I don’t like the rush (especially since I am reasonably well organised. I tell myself I should be able to beat that rush but it never quite works out for all sorts of legitimate reasons).
Support for the homeless and other unfortunate people
I don’t like the kind of charity that pops up at this time of year and then vanishes the moment Christmas is over. I would stress Crisis and The Salvation Army, to name but two, work with the homeless and other unfortunates all year and need our support, as often as we can give it, during the whole of those twelve months, not just for the twelve days of the festive season.
I suppose it’s the emphasis on being charitable now that gets to me a bit. We should be charitable at all times. Yes, Christmas could and should encourage that charity but the Christmas spirit is meant to last all year.
It is the point of A Christmas Carol (which is another of my favourite things about this time of year. Favourite versions are the Muppet one and the Patrick Stewart portrayal though I can’t help but feel he found it easier to play the liberally minded Jean-Luc Picard in Star Trek: The Next Generation than the hard-hearted Scrooge before the ghosts turn up. I refuse to believe that is a plot spoiler incidentally – not after all this time surely?!).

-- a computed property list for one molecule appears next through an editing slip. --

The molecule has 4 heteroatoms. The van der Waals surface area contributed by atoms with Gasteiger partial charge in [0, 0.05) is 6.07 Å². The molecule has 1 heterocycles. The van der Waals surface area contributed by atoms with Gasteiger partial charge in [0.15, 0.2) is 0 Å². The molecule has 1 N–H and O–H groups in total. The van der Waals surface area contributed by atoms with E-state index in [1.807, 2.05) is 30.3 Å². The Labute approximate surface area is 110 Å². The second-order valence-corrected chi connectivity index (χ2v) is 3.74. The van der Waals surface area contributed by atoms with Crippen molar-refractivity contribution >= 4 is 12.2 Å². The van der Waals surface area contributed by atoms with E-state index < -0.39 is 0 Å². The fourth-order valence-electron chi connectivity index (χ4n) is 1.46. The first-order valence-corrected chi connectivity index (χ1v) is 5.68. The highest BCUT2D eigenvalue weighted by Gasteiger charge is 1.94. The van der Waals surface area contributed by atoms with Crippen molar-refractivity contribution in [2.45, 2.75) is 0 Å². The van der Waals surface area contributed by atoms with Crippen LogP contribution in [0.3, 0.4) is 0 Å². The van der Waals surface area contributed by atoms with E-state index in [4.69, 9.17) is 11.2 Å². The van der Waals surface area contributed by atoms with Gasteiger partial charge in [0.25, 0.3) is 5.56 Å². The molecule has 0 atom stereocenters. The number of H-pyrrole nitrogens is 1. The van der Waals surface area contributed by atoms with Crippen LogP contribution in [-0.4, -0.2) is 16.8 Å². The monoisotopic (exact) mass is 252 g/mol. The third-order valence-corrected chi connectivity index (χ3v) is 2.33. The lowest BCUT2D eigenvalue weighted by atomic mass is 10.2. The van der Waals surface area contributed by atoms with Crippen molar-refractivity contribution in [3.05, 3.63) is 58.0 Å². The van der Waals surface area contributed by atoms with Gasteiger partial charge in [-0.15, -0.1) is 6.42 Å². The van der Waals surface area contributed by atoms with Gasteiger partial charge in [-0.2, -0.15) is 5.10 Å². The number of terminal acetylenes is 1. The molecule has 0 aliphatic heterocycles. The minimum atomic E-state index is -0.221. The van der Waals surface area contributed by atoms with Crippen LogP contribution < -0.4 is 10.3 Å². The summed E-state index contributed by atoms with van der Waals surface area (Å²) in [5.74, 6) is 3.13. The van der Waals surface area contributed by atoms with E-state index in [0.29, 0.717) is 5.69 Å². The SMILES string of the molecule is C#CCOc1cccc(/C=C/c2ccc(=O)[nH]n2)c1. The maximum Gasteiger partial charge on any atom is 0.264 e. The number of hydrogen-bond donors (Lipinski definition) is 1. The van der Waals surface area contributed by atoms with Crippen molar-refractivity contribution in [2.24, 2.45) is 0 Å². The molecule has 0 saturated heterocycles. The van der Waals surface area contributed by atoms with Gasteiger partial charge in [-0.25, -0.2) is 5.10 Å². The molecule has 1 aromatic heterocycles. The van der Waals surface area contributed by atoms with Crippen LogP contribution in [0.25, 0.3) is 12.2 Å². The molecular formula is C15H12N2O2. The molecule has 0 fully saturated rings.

Whatever you like and dislike about Christmas, I won’t say “Bah, humbug” but hope you have a very happy one. I also hope you have a very happy 2017.
This year has been an odd one in terms of the numbers of deaths (especially celebrity ones, I was so sorry to hear of the passing of Victoria Wood in particular) and the Brexit / US Presidential election votes.
I do hope 2017 is a better year for us all.